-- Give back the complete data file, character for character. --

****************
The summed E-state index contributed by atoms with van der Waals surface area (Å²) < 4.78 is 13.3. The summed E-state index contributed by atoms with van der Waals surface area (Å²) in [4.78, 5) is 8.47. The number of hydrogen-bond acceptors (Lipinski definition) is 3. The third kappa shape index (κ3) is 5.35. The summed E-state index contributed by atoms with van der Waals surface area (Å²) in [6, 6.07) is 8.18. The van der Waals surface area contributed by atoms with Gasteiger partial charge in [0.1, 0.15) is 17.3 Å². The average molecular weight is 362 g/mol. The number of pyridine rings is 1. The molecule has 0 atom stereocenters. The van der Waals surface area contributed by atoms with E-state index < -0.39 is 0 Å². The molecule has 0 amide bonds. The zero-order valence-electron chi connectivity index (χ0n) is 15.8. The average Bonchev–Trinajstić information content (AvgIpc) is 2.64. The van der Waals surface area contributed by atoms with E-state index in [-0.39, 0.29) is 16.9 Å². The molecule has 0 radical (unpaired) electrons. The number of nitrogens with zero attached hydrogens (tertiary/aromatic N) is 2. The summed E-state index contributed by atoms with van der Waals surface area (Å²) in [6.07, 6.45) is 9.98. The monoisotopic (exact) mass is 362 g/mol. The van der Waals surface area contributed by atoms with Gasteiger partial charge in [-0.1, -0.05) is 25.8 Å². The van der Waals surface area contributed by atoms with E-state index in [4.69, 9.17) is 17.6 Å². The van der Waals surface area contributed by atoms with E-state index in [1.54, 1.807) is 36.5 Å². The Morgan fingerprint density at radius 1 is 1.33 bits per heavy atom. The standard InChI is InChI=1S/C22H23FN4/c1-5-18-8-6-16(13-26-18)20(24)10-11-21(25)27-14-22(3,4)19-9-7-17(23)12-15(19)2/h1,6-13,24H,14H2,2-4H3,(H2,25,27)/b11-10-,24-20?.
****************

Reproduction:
The summed E-state index contributed by atoms with van der Waals surface area (Å²) < 4.78 is 13.3. The summed E-state index contributed by atoms with van der Waals surface area (Å²) in [4.78, 5) is 8.47. The number of hydrogen-bond acceptors (Lipinski definition) is 3. The third kappa shape index (κ3) is 5.35. The summed E-state index contributed by atoms with van der Waals surface area (Å²) in [6, 6.07) is 8.18. The van der Waals surface area contributed by atoms with Gasteiger partial charge in [0.1, 0.15) is 17.3 Å². The average molecular weight is 362 g/mol. The number of pyridine rings is 1. The molecule has 0 atom stereocenters. The van der Waals surface area contributed by atoms with E-state index < -0.39 is 0 Å². The molecule has 0 amide bonds. The zero-order valence-electron chi connectivity index (χ0n) is 15.8. The average Bonchev–Trinajstić information content (AvgIpc) is 2.64. The van der Waals surface area contributed by atoms with E-state index in [-0.39, 0.29) is 16.9 Å². The molecule has 0 radical (unpaired) electrons. The number of nitrogens with zero attached hydrogens (tertiary/aromatic N) is 2. The summed E-state index contributed by atoms with van der Waals surface area (Å²) in [6.07, 6.45) is 9.98. The monoisotopic (exact) mass is 362 g/mol. The van der Waals surface area contributed by atoms with Gasteiger partial charge in [-0.1, -0.05) is 25.8 Å². The van der Waals surface area contributed by atoms with E-state index in [4.69, 9.17) is 17.6 Å². The van der Waals surface area contributed by atoms with E-state index in [1.54, 1.807) is 36.5 Å². The Morgan fingerprint density at radius 1 is 1.33 bits per heavy atom. The standard InChI is InChI=1S/C22H23FN4/c1-5-18-8-6-16(13-26-18)20(24)10-11-21(25)27-14-22(3,4)19-9-7-17(23)12-15(19)2/h1,6-13,24H,14H2,2-4H3,(H2,25,27)/b11-10-,24-20?.